Have you received an offer from your employer for voluntary early retirement?
If so, you have a lot to think about now. Is the time right for you to retire early? Were you already thinking or wishing to retire early? Or were you expecting to work for many more years?
If you don’t take the offer, will you lose the job later anyway due to further cuts?
Employers may offer early retirement incentives as a way to eliminate staff in a positive way.
Sometimes they will offer to credit you with additional years of service to make you eligible for an early retirement with benefits.
In these times, consider yourself very lucky if you get one of these offers.
If you are younger than age 62, it is important to understand how stopping work now may affect your Social Security benefits later (assuming you qualify.) Your benefit is based on your earnings record over your highest 35 years of work.
If you have zeroes for some of those years, your benefit amount can be affected. It is a complex formula that indexes (adjusts) each year to normalize the results over time. You may decide to semi-retire and work part time from this point to keep social security credits going.
Also, it is critical that you also have health insurance coverage until age 65, so if this wasn’t part of the offer or expected benefits, you will probably want a job of some kind that will provide it until you can afford it on your own or until age 65.
More on Social Security Retirement Age here.
There may also be tax implications to consider. You should consult a financial advisor and a tax advisor to evaluate all aspects of your situation. You may be offered an annuity or pension with an option to take a lump sum of cash. Be aware that if you take a large amount of cash you will pay taxes on it in the year you receive it. You may need to roll it over to an IRA to avoid that.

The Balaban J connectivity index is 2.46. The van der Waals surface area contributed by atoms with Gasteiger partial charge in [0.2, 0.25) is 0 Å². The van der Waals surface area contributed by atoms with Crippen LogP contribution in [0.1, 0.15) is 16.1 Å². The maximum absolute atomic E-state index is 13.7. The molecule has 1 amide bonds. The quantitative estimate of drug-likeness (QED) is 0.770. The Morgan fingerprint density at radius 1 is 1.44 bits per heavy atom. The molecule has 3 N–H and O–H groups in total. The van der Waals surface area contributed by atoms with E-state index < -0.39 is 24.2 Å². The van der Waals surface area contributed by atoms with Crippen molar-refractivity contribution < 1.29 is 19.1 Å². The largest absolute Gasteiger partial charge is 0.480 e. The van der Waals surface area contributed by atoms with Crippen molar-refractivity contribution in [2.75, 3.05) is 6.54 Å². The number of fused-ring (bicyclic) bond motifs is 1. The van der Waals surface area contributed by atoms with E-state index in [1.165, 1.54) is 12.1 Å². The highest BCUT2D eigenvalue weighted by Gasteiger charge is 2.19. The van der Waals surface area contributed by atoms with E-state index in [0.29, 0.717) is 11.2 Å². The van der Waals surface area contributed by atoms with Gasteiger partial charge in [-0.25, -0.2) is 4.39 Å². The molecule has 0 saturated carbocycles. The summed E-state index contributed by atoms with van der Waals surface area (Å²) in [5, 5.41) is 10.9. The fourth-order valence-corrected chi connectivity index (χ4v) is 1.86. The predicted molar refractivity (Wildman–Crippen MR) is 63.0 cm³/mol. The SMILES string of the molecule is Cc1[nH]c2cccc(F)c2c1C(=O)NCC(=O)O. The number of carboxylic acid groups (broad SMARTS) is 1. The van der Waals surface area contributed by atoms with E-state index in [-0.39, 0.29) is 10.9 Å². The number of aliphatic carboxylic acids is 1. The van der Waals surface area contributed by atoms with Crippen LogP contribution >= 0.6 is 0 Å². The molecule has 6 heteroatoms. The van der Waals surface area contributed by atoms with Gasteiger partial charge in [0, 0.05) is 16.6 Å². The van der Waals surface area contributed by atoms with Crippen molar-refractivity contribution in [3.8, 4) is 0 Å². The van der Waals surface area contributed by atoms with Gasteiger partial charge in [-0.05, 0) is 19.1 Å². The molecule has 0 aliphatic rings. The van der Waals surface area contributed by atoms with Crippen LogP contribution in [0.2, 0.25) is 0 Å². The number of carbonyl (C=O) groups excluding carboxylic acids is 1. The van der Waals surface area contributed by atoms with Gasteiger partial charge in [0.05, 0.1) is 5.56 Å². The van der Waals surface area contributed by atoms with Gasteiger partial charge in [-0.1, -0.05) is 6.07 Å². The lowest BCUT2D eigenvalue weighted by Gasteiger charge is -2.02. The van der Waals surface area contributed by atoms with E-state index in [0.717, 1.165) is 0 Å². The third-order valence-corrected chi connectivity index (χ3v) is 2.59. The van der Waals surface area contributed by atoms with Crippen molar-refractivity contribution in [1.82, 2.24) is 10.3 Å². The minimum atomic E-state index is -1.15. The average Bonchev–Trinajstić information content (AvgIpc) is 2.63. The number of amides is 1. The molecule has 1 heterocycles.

Consider the Types of Retirement Accounts
If you have a 401k and you are between age 55 and 59, don’t automatically roll this over to an IRA. Consider leaving it in place so that when you leave your job you will be eligible to withdraw from it as needed. At this age, you have that option, but if you roll it over to an IRA you won’t have the option until age 59 1/2.
For more on Early Retirement Withdrawal from 401k accounts.
There are many things to think about, so if you are just beginning to consider these topics, you shouldn’t rush your voluntary early retirement. Give yourself enough time to properly plan.
Have you thought about what you want to do in retirement? Do you plan to travel, start a business, focus on a hobby or get closer to family? Maybe you want to move to another area, like the coast or the mountains. These things may have significant financial implications.
You will need to carefully and thoroughly estimate your expenses and determine whether you will have sufficient income to carry you to full retirement age.
Very Important! Be sure you and your partner discuss your retirement plans.
Each of you needs to understand what the other is expecting during retirement. Your voluntary early retirement may be the start of a whole new adventure!